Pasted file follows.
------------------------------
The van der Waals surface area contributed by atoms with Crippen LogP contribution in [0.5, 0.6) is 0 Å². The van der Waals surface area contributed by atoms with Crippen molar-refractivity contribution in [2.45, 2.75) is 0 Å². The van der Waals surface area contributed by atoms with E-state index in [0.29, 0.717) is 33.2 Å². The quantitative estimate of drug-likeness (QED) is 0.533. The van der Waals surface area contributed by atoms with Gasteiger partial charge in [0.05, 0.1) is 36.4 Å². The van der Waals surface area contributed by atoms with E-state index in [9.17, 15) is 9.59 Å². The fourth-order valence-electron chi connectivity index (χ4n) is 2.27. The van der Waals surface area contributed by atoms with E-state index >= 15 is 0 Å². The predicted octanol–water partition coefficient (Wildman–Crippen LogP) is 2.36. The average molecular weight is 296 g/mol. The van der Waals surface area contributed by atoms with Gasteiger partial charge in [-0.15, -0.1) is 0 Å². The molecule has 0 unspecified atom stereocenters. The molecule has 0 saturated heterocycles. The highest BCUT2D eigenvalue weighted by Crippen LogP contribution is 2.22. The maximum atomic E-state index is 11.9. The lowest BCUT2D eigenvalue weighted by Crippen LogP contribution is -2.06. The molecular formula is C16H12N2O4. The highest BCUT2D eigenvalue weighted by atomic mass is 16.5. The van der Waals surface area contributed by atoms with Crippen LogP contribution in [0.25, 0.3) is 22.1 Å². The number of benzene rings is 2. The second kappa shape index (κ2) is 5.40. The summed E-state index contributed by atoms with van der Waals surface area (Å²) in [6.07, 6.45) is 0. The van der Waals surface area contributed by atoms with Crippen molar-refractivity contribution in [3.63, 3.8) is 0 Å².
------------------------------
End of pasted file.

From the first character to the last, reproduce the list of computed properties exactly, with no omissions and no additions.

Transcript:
The van der Waals surface area contributed by atoms with Crippen LogP contribution in [0.5, 0.6) is 0 Å². The van der Waals surface area contributed by atoms with Crippen molar-refractivity contribution in [2.45, 2.75) is 0 Å². The van der Waals surface area contributed by atoms with E-state index in [0.29, 0.717) is 33.2 Å². The quantitative estimate of drug-likeness (QED) is 0.533. The van der Waals surface area contributed by atoms with Gasteiger partial charge in [0.05, 0.1) is 36.4 Å². The van der Waals surface area contributed by atoms with E-state index in [9.17, 15) is 9.59 Å². The fourth-order valence-electron chi connectivity index (χ4n) is 2.27. The van der Waals surface area contributed by atoms with E-state index >= 15 is 0 Å². The predicted octanol–water partition coefficient (Wildman–Crippen LogP) is 2.36. The average molecular weight is 296 g/mol. The van der Waals surface area contributed by atoms with Gasteiger partial charge in [-0.15, -0.1) is 0 Å². The molecule has 0 unspecified atom stereocenters. The molecule has 0 saturated heterocycles. The highest BCUT2D eigenvalue weighted by Crippen LogP contribution is 2.22. The maximum atomic E-state index is 11.9. The lowest BCUT2D eigenvalue weighted by Crippen LogP contribution is -2.06. The molecular formula is C16H12N2O4. The highest BCUT2D eigenvalue weighted by atomic mass is 16.5. The van der Waals surface area contributed by atoms with Crippen LogP contribution in [0.25, 0.3) is 22.1 Å². The number of benzene rings is 2. The second kappa shape index (κ2) is 5.40. The summed E-state index contributed by atoms with van der Waals surface area (Å²) in [6.07, 6.45) is 0. The van der Waals surface area contributed by atoms with Crippen molar-refractivity contribution in [3.63, 3.8) is 0 Å².